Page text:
Wednesday, November 25, 2015

Self-Reliance, Prosperity, Wealth, and Control--George's Post


I.           Self-Reliance, Prosperity, Wealth, and Control

A.   Self-Reliance Principles

1.    Introduction

Over the last several years, the Church has developed, and just launched, a major initiative to help African members become self-reliant.   To help members become self-reliant, the Church has recently released a new highly interactive program outlined in five short booklets.[1]   This push is not surprising given the pervasiveness of poverty throughout much of Africa and the fact that many members struggle to make ends meet.   Members are constantly under pressure to provide the basic needs for their families--often parents and children do not have enough to eat, lack basic shelter, do not have money for school fees; and, as a consequence, members frequently look to the Church, government agencies and charitable groups for aid to bridge the tough times.   The reasons for these situations are complex, defying easy explanations, and may differ from family to family and from country to country; yet at the core many of the problems are attributable in part to one or more of following macro-level factors: the lack of employment opportunities generating sufficient levels of income; the decimation of basic family units—traditionally the source of family security—owing to high mortality rates, births of children outside of the bonds of marriage, and intertribal warfare and ethnic cleansing; the reliance of local, regional or, in some cases, national economies upon subsistence farming and the low and erratic yields from such farming practices due to poor crop rotation, lack of access to commercial seeds, fertilizers and weed control products, weather conditions, and other factors; and, the existence of a culture of dependence among the poor and underprivileged.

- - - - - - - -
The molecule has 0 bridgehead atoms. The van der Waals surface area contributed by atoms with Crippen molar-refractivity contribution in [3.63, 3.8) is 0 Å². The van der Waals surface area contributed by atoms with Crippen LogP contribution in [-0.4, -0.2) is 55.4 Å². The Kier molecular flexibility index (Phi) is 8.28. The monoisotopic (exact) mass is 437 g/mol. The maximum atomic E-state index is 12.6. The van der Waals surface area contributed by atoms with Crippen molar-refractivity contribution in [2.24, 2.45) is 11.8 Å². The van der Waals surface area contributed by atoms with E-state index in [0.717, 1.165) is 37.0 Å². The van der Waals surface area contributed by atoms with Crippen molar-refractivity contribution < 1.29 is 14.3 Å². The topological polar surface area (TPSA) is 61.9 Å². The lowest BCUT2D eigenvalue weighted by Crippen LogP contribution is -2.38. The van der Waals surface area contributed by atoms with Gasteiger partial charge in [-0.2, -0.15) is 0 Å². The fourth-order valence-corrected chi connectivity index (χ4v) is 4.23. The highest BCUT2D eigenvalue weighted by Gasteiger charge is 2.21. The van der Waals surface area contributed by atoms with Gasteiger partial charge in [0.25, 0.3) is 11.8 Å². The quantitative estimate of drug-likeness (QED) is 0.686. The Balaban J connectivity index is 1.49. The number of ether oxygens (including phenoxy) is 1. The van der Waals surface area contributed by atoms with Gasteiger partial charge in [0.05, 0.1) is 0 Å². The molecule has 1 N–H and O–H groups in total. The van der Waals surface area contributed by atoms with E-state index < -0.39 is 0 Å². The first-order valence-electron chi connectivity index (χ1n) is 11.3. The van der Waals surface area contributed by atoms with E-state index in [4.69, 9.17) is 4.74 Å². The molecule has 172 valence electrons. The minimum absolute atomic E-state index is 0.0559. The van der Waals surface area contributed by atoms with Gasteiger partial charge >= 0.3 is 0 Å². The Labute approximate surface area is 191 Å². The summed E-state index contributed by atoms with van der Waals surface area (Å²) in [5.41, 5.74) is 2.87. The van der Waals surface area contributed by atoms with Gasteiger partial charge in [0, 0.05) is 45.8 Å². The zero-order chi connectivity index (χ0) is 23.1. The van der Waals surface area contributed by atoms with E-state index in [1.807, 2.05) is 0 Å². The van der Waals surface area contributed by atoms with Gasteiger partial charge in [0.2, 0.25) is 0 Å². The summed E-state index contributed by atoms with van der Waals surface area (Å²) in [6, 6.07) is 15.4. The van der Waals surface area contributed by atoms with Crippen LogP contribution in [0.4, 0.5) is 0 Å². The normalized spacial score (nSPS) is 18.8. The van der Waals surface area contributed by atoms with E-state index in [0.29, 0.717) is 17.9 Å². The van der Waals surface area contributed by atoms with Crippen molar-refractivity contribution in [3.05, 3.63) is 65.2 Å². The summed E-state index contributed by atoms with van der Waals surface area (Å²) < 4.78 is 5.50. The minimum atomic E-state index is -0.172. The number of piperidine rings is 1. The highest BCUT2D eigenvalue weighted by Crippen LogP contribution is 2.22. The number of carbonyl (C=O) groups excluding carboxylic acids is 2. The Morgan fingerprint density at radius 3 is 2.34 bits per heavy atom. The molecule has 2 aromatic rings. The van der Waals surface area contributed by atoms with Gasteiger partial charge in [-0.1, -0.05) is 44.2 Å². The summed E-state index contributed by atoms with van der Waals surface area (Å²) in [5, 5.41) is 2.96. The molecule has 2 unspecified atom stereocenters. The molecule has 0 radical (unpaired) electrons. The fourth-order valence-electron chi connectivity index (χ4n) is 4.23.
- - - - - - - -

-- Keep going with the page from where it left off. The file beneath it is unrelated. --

The crowning importance of “self-reliance” as a core principle of the restored gospel is tied, in part, to other related principles:
(i)                The importance of personal independence--not being reliant upon others for one’s well-being;
(ii)              The crowning importance of the principle of “work” in the restored gospel;[2]
(iii)             The obligation of parents to provide the basic necessities for their children—food, shelter, security and educational opportunities;[3]
(iv)             The responsibility of families to take care of their own in the event of unexpected setbacks and emergencies;
(v)              The need to wean members from a feeling of “dependence” upon others or “entitlement” that may have grown up over time due to prior aid;[4] and
(vi)             The stewardship each has to manage what the Lord has blessed him with for the benefit of his own family and others.[5]
Christ was clear about our duty to attend to the needs of the poor and needy—we are to feed them, clothe them, and provide shelter—and our salvation is dependent, in part, upon our generosity in doing so.[6]   The need for such charity is not new, since the poor have been, and always will be, with us.[7]    No doubt how we respond to the challenges of the poor is certainly a measure of our humanity and charity—in one sense, it is more about us than it is about the poor.  Are we willing to give of our time and means to help others not of our blood and flesh?   We are commanded to be charitable and generous—to love one another—and not to turn away another in need—even if their needs are of their own making.[8]   Moreover, we are not excused of that just because the Church itself, through its welfare program, may provide temporary assistance.[9]   We should never think of the Church’s welfare as satisfying our own obligation of charity.